DNA genealogy and ancestry services have become increasingly popular in recent times, partly because the technology has become much more accessible and widespread, and also perhaps partly because greater and greater numbers of people these days find themselves feeling detached from their roots, and hungry to re-establish a connection with their ancestors and heritage.
The thing is, however, there are some meaningful critiques that can be made of DNA ancestry services. Firstly, there’s the potential data security issue, but there’s also the fact that tracking your ancestry through a DNA company may be both somewhat unreliable, and somewhat deceptive.
By the very nature of these DNA ancestry services, there’s a certain degree of overlap and interpretation involved regarding different data, and it’s also the case that on a long enough timeline, everyone’s ancestors begin to converge. If a DNA ancestry service tells you that you're partly, distantly, related to Charlemagne, what does that really tell you about yourself, or your heritage that’s distinct from that of every European?
Tracking your ancestry the “old-fashioned” way – that is, via investigating your family tree and all the rest – is still likely to be the most informative and fulfilling way of going about things.
So, without further ado, here are some tips on how to get started with tracing your ancestry.
Begin tracing your family tree, by speaking to relatives, joining dedicated groups, et cetera
If you live in an area where your family and community have been established for a long period of time (think a good few centuries), and that area hasn’t been wracked by war or major social upheaval, there’s a good chance that simply researching records stored with local municipal bodies can go a long way to helping you uncover your family tree.
If, however, your family moved around a lot over the years, your ancestors went through major upheaval, or the society you live in was completely decimated in a conflict such as World War I or II, this process may not be so clear-cut.
To begin tracing your family tree, the first place to start is obviously by speaking to relatives. Ask your parents what they know about the generations that came before them, and if possible, speak to your grandparents as well. It may well be that another relative has already done the legwork of mapping out the family tree. At the very least, they may be able to give you some names to begin exploring.
There are also dedicated genealogy groups out there, focused on techniques and strategies for uncovering family tree data. Many of these groups are now online, and by signing up to them, you may be able to benefit from information collected by other people, and might even uncover distant cousins you never knew about.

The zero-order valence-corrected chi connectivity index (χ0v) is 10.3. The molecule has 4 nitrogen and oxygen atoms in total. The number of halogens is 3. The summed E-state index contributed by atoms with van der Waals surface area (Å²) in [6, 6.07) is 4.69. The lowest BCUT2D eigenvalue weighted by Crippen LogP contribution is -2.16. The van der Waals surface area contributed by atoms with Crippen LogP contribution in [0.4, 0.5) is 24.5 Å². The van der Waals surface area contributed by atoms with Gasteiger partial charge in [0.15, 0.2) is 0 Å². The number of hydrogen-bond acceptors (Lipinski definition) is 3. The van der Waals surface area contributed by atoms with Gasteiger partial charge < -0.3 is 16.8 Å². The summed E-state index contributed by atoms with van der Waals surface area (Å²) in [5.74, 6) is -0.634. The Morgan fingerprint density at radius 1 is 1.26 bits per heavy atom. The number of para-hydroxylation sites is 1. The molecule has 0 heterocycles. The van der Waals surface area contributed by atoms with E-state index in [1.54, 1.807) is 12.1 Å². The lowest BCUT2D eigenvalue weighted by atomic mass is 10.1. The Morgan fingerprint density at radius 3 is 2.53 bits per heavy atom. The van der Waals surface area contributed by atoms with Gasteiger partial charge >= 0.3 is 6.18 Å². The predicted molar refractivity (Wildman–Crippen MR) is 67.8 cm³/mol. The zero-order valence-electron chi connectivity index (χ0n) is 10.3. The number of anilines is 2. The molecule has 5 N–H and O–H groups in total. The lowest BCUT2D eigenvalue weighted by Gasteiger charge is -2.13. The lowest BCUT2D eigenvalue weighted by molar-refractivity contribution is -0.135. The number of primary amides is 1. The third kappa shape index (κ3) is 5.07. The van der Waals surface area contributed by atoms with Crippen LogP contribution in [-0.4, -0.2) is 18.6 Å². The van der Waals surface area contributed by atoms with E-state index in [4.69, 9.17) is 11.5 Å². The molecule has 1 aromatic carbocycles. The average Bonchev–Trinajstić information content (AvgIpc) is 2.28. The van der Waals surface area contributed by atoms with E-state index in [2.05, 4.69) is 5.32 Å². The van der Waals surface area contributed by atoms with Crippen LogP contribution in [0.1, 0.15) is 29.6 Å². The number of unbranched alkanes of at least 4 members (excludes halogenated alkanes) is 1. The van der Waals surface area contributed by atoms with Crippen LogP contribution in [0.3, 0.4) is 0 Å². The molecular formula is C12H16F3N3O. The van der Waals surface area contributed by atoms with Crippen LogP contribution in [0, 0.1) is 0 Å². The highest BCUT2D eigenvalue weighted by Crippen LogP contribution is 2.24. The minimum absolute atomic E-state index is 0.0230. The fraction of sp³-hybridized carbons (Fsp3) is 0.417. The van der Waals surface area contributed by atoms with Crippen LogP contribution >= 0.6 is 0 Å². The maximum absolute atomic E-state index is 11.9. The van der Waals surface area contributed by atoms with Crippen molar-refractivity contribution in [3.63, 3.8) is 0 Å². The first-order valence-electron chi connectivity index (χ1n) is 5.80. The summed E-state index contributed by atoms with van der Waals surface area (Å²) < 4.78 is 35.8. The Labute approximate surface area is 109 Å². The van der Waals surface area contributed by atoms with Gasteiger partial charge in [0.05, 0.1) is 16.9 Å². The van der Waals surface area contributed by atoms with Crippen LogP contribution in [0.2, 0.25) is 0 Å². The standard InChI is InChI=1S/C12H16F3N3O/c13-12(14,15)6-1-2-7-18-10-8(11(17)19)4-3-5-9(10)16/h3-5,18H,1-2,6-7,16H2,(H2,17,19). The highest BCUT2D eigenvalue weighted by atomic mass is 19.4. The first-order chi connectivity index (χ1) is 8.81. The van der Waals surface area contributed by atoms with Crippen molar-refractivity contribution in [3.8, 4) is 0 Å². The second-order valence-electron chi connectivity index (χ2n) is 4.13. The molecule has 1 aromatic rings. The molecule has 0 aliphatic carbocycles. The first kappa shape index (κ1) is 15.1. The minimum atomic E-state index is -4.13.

Investigate the etymology of your surname
Your surname tells a story all of its own. Although it’s obviously possible that you had a single male relative somewhere back in the mists of time who gave his surname to the family, but whose name doesn’t represent the ethnic, regional, or cultural ancestry of the majority of your relatives, it is nonetheless worth exploring what your surname may have to tell you.
People with the last name of Duggan, for example, can trace their heritage back to the British Isles – and Ireland in particular – at some point or another. The name Duggan, itself, has connotations of “darkness” and has been tentatively linked to certain bodies of water in Ireland that certain clans lived on the banks of.
Simply by investigating your last name, you can often find out quite a lot about the location, migrations, and cultural origins of some of your ancestors, that you would not otherwise have known about.
Spend more time talking with your relatives, and learning their stories
Your ancestors aren’t just people who lived centuries and millennia ago. Your parents and grandparents are also your “ancestors,” and what’s more, they are those who are most closely and immediately connected to you by blood, emotion, life experience, and so on.
If you want to learn more about your roots, and also identify new snippets of information that you might be able to use to research the past, make a point of spending more time talking with your existing relatives, and learning their stories.
Sure, it’s one thing to know that a distant relative, hundreds of years ago, fought in a particular battle. But how about the crazy experiences that your parents might have had growing up, that you never thought to ask about?